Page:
Alfred Hitchcock and His Blondes

Whether it was the fact that in the era of black-and-white films, blondes photographed better, or that they were indeed "a symbol of the heroine", there’s no disputing that ‘Hitch’ included a fair percentage of fair-haired actresses in his work.

We consider, in no particular order, some of the best-known ‘Hitchcock Blondes’:
 


‘Dial M for Murder,’ ‘Rear Window’ and ‘To Catch a Thief’: Grace Kelly

Alfred Hitchcock and His Blondes

In the space of just two years (1954 and 1955), Kelly starred in three of Hitchcock’s most famous films. A strenuous schedule but one that the tough actress took in her stride, such was her inner strength and ability to cope with the ever-demanding director.




‘Vertigo’: Kim Novak

Alfred Hitchcock and His Blondes

Novak was just 25 when she played the dual roles of Judy and Madeleine in the 1958 film ‘Vertigo’. Her blonde hair is a key part of the plot – at one point 50-year-old James Stewart asks Judy to don a blonde wig to represent Madeleine, the deceased woman that so obsesses him.




‘The Birds’ and ‘Marnie’: Tippi Hedren

Alfred Hitchcock and His Blondes

Another actress employed by Hitchcock in two films over two years (1963 and 1964), Hedren had previously acted only in commercials. In ‘Marnie’, the film broaches the daring-for-the-time subjects of rape, prostitution and sexual frustration. A bold decision by Hitchcock.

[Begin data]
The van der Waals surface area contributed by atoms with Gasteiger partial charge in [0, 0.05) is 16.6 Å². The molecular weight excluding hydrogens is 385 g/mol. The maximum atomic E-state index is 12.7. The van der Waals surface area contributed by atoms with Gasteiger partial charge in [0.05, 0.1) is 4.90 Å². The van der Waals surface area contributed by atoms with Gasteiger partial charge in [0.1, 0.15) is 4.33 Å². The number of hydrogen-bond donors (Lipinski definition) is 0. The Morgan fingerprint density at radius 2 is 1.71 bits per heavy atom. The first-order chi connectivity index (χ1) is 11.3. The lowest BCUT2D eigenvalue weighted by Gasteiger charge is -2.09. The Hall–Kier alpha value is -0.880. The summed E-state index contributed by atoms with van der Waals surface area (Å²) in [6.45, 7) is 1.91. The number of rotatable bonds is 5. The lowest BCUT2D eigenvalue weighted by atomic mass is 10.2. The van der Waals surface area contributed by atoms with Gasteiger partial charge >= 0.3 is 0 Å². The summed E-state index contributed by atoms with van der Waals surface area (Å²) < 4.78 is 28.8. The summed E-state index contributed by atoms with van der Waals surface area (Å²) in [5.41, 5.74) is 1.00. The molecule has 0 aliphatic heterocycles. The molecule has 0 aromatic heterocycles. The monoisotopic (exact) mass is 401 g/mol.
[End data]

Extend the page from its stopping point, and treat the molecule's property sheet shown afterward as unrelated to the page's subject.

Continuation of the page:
‘North by Northwest’: Eva Marie Saint

Alfred Hitchcock and His Blondes

In a typical Hitchcock tale of mistaken identity and treachery, initially duplicitous Eva Marie Saint plays Eve Kendall opposite Cary Grant’s Roger O. Thornhill. By the time the famous ‘crop duster’ scene appears towards the end of the film, the couple are lovers. Hitchcock insisted that Saint had her waist-length hair cut: "Short hair gives Eva a more exotic look, in keeping with her role of the glamorous woman of my story. I wanted her dressed like a kept woman - smart, simple, subtle and quiet. In other words, anything but the bangles and beads type."




‘The Man Who Knew Too Much’: Doris Day

Alfred Hitchcock and His Blondes

Animal-loving girl-next-door Doris Day was an unlikely choice for the leading lady in a sometimes edgy Hitchcock movie. But, in ‘The Man Who Knew Too Much’ (1956), she rises to the occasion, accompanying James Stewart as the pair is unwittingly involved in an adventure in Morocco.

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